Excessive trading (also known as market timing) is the practice of buying and selling investments frequently in an attempt to capitalize on short-term movements or pricing disparities in the market. This practice increases fund expenses, which results in higher fees and adversely affects fund performance for all participants invested in the fund.
Designed to protect our participants from the potential negative impacts of market timing, our current excessive trading policy imposes a 2.0 percent redemption fee on the sales of assets in the Target Date Funds, the International Fund, and the International Index Fund if the sale occurs within 30 calendar days of purchase. Learn more about Savings Plus' Transfer Restrictions and Redemption Fees.
Proceeds from such fees flow back into the unit value of the affected funds to compensate for the increased costs resulting from the frequent trading activity.
The redemption fee does not apply to trades associated with Nationwide ProAccount®.
Asset allocation is a strategy for investment selection. Simply put, it is the process of diversifying your investment dollars across different asset categories. It enables you to increase your return potential while reducing your risk of losing money.
How your investments are diversified depends on your willingness to accept a degree of risk. In general, the greater the risk, the greater the potential return. By diversifying a portfolio, you can pursue attractive performance potential while simultaneously spreading out your investment risk. Though this is generally perceived to be a smart approach, remember that asset allocation and diversification do not guarantee profits or ensure against a loss in a declining market.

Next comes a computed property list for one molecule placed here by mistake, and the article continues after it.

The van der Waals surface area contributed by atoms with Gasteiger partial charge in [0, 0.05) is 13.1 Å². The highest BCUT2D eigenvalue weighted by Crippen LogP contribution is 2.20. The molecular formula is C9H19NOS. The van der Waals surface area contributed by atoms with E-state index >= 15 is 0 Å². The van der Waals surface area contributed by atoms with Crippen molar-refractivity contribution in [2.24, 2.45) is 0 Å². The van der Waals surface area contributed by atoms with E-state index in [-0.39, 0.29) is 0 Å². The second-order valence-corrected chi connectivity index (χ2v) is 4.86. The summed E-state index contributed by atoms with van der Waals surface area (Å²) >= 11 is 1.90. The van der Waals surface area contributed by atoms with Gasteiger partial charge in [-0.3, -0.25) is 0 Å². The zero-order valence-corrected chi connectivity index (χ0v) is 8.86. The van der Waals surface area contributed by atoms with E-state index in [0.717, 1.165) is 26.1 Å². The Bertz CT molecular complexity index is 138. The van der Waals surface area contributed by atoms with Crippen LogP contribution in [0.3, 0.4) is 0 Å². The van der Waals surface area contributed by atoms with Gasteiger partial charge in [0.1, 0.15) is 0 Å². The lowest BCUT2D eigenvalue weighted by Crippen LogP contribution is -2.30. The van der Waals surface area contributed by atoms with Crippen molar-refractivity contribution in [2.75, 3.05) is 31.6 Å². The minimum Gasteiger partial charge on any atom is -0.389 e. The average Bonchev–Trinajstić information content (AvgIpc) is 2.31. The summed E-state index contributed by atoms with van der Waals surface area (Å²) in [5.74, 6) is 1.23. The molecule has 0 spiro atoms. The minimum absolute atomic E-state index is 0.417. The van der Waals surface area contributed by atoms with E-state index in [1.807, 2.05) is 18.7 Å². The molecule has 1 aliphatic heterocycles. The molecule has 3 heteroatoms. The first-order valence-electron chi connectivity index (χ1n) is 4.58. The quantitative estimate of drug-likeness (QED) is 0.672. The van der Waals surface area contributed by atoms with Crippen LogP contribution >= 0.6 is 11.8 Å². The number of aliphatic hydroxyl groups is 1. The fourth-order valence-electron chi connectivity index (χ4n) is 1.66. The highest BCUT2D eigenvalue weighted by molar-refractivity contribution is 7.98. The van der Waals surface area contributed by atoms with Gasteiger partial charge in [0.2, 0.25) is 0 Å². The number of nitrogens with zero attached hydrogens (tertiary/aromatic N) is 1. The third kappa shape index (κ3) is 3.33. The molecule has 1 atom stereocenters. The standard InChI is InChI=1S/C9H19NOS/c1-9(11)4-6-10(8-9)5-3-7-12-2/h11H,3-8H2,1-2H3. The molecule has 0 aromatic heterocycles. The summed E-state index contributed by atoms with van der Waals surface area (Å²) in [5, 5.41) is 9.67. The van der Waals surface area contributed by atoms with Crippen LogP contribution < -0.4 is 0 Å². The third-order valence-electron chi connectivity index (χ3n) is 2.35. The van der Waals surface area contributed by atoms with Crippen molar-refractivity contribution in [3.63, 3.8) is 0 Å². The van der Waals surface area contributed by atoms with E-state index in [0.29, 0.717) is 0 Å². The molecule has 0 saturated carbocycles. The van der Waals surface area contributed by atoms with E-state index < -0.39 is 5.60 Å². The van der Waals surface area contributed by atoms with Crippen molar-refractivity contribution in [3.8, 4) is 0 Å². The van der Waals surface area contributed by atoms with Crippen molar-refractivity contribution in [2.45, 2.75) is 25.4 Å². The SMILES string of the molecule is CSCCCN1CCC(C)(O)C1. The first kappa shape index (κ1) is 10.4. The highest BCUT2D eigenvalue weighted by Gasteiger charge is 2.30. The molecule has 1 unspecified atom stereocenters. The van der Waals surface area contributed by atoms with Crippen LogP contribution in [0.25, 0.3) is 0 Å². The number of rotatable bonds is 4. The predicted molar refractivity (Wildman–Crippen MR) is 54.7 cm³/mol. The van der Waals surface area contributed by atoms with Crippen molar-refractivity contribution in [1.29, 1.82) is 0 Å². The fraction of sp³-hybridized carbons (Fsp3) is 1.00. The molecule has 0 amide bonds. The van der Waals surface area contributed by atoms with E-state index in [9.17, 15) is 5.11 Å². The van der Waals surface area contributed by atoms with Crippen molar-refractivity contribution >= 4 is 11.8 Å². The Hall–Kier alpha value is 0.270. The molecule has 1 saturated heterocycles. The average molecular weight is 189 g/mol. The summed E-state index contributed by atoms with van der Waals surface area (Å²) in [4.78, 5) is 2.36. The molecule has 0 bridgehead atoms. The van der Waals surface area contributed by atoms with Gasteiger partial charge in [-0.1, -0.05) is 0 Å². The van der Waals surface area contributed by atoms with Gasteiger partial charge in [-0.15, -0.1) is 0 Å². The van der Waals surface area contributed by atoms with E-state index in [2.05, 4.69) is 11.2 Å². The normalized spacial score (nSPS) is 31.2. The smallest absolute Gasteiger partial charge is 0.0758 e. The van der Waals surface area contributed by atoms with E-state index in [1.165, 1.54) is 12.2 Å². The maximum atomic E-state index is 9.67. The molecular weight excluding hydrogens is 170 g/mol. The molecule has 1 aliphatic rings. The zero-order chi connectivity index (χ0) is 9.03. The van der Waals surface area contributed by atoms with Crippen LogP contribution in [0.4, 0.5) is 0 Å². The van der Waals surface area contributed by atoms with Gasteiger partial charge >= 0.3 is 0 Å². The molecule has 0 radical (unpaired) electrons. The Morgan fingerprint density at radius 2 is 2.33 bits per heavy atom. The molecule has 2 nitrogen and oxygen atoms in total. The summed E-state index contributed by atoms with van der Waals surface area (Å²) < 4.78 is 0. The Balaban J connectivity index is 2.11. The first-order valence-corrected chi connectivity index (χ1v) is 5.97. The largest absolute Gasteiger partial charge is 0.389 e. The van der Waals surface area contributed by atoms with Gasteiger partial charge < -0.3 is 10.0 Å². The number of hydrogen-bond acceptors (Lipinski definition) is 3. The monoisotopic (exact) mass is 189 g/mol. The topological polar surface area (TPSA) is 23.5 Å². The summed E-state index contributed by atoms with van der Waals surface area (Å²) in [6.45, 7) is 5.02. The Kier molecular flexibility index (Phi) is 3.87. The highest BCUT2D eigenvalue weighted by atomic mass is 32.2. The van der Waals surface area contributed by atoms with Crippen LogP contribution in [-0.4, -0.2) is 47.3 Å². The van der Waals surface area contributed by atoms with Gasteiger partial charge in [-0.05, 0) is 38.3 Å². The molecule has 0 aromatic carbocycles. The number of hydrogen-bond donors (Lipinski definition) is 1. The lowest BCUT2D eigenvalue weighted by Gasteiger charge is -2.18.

You may select different investment strategies for your before-tax money and your Roth money. However, if you use the Nationwide ProAccount® managed account service, you will not have the ability to manage your before-tax and Roth dollars separately.
How important is asset allocation to your investment success?
Industry research has shown that approximately 90% of the volatility of a portfolio is determined by asset allocation. (Source: Brinson, Hood, Beebower Study, 1986.)
In short, while picking specific investments and deciding when to buy and sell those investments can have an impact on your overall return, a well-diversified portfolio may be the critical factor in determining how well your portfolio performs in the long run.
A personal asset allocation strategy is comprised of two key elements.
Your time horizon — This weighting will vary depending upon the number of years your money can remain invested. A shorter horizon, for example, generally calls for a more conservative portfolio strategy.
Your risk tolerance — This weighting measures your tolerance for market fluctuations. For example, an aggressive portfolio may not be suitable for a person with a low tolerance for risk, even if she or he has a long-term time horizon.